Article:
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Genetic Alterations of Chromosome 8 Genes in Oral Cancer

  • Scientific Reports 4, Article number: 6073 (2014)
  • doi:10.1038/srep06073
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Abstract

The clinical relevance of DNA copy number alterations in chromosome 8 were investigated in oral cancers. The copy numbers of 30 selected genes in 33 OSCC patients were detected using the multiplex ligation-dependent probe amplification (MLPA) technique. Amplifications of the EIF3E gene were found in 27.3% of the patients, MYC in 18.2%, RECQL4 in 15.2% and MYBL1 in 12.1% of patients. The most frequent gene losses found were the GATA4 gene (24.2%), FGFR1 gene (24.2%), MSRA (21.2) and CSGALNACT1 (12.1%). The co-amplification of EIF3E and RECQL4 was found in 9% of patients and showed significant association with alcohol drinkers. There was a significant association between the amplification of EIF3E gene with non-betel quid chewers and the negative lymph node status. EIF3E amplifications did not show prognostic significance on survival. Our results suggest that EIF3E may have a role in the carcinogenesis of OSCC in non-betel quid chewers.

Introduction

In 2008, there are about 263,900 new cases of oral cancer and 128,000 deaths reported worldwide1. Oral cancer incidence rates vary extensively across the world mainly due to the types of oral cancer-associated lifestyles practiced by different groups of people2. The lifestyle behaviours associated with oral cancers include tobacco smoking, alcohol drinking and betel quid chewing3.

The understanding of the genetic basis of oral squamous cell carcinoma (OSCC) carcinogenesis has progressed significantly in recent years. It is generally known that OSCC arises through a multistep process in which the accumulation of genetic alterations in proto-oncogenes and tumour-suppressor genes sets the foundation for carcinogenesis4. Moreover, a progression model for oral cancer has been proposed where mucosal fields with these genetic alterations can replace the normal epithelium in the oral cavity. Clonal evolution of the mucosal fields leads to invasive carcinoma5,6.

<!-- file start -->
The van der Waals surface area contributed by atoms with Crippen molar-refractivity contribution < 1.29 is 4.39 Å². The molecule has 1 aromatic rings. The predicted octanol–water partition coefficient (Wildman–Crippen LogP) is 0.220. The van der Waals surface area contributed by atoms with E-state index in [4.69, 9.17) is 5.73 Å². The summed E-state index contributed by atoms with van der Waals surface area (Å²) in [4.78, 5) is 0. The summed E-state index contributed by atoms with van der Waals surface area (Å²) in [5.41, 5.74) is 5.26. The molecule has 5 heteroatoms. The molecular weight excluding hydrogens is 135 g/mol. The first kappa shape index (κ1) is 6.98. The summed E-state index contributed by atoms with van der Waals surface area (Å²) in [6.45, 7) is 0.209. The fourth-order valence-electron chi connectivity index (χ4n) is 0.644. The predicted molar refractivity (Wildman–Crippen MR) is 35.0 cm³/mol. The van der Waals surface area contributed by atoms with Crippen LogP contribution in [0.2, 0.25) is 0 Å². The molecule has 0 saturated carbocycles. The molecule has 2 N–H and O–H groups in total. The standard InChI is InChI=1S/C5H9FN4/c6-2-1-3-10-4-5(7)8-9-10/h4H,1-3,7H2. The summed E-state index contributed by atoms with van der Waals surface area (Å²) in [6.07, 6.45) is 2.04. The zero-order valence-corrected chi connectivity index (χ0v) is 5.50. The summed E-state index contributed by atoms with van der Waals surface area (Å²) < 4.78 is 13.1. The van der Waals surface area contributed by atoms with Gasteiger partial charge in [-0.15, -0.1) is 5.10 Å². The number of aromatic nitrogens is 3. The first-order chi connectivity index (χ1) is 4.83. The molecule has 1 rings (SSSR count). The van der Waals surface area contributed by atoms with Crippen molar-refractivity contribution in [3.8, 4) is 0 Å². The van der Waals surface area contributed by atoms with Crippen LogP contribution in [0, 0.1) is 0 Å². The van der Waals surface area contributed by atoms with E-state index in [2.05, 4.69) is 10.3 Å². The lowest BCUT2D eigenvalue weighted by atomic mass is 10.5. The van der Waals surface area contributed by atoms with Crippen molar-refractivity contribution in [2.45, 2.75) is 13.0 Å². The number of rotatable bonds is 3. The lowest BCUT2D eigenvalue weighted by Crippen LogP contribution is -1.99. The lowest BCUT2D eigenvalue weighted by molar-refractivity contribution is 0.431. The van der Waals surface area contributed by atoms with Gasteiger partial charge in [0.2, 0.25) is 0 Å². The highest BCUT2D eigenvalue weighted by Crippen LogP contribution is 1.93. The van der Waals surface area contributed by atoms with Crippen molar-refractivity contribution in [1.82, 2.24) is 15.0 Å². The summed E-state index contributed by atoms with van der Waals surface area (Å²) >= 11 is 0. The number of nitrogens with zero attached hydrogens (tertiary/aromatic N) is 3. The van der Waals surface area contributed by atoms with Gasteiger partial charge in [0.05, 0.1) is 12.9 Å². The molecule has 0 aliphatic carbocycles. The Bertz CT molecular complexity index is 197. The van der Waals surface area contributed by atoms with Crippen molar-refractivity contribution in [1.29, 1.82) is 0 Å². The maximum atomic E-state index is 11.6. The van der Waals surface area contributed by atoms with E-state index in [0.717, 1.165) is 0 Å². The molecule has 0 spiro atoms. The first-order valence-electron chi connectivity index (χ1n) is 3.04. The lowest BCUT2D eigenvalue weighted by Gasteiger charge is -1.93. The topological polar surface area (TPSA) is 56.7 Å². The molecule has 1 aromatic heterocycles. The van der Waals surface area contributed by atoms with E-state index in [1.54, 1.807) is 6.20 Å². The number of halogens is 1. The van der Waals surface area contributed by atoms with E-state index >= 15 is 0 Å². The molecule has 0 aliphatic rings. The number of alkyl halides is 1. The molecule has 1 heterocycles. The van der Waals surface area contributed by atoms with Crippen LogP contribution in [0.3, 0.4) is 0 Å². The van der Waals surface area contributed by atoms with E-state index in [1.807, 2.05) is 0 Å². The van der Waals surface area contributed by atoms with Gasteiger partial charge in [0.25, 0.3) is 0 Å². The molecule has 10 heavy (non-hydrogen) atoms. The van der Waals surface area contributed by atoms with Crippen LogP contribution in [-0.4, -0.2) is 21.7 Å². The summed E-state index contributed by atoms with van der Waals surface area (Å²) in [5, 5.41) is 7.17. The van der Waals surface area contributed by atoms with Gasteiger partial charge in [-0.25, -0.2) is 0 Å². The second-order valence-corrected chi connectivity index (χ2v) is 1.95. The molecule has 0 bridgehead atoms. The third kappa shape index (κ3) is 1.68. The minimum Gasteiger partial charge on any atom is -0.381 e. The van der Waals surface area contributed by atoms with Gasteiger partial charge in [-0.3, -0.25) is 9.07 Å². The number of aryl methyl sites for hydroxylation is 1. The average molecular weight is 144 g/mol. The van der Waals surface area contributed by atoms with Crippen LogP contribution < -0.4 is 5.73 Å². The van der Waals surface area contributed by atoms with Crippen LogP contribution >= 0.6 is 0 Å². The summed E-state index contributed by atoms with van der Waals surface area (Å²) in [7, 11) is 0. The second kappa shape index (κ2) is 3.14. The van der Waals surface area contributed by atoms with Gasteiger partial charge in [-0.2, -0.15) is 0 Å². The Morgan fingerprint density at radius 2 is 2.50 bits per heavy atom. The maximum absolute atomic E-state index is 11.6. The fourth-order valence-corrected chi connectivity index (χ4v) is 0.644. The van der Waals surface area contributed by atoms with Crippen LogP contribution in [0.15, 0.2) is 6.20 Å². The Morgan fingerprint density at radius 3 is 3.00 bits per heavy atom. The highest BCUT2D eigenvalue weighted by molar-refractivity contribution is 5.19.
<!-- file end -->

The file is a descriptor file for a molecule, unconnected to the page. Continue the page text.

Chromosomal alterations in chromosome 8 have been frequently discovered in oral cancers7,8,9. Gains in chromosome 8q and losses in 8p are the common alterations found7,8,9,10 and have been shown to be involved in the lymph node metastasis of OSCCs7,9. Located in chromosome 8 is the well-known gene, c-MYC (8q24), which is frequently amplified in various cancers11,12,13. The common deleted regions found in oral cancers are 8p21, 8p22 and 8p2314,15. At 8p22, the FEZ1 (also known as LZTS1) gene has been shown to be frequently deleted in oral cancers16. Although many genetic aberrations have been found, the clinical relevance of many of these genes has not been characterized in OSCCs.

To get a better understanding of these genetic alterations in chromosome 8, we used a high resolution PCR-based method called the multiplex ligation-dependent probe amplification (MLPA) as it is able to measure chromosomal alterations of up to 40 target locations using only small amounts of DNA17. MLPA allows the concurrent analysis of a large set of oncogenes and tumour suppressor genes which are found in chromosomal regions that have shown copy number changes.

In this study, we aim to examine the genetic alterations of various genes in chromosome 8 using MLPA and find the associations between gene copy number changes in oral cancer with sociodemographic and clinicopathological parameters.

Results

Analysis of genetic alterations using MLPA

An overview of the copy number ratios of all 33 OSCC patients is presented in a heatmap (Fig. 1). The percentage of gene alterations for all 30 genes is shown in Figure 2. The most frequent losses were found in the 8p region while most of the frequent gains were found in the 8q. Eighteen patients (54.5%) showed at least a loss or a gain of a gene. Twelve patients out of these 18 patients (66.7%) had both gains and losses, five (27.8%) patients showed only gains and 1 patient (5.6%) had only gene losses. Fifteen patients (45.5%) did not show any gene alterations.

Figure 1: Heat map of copy number ratios of 30 genes on chromosome 8 for 33 OSCC patients.
Figure 1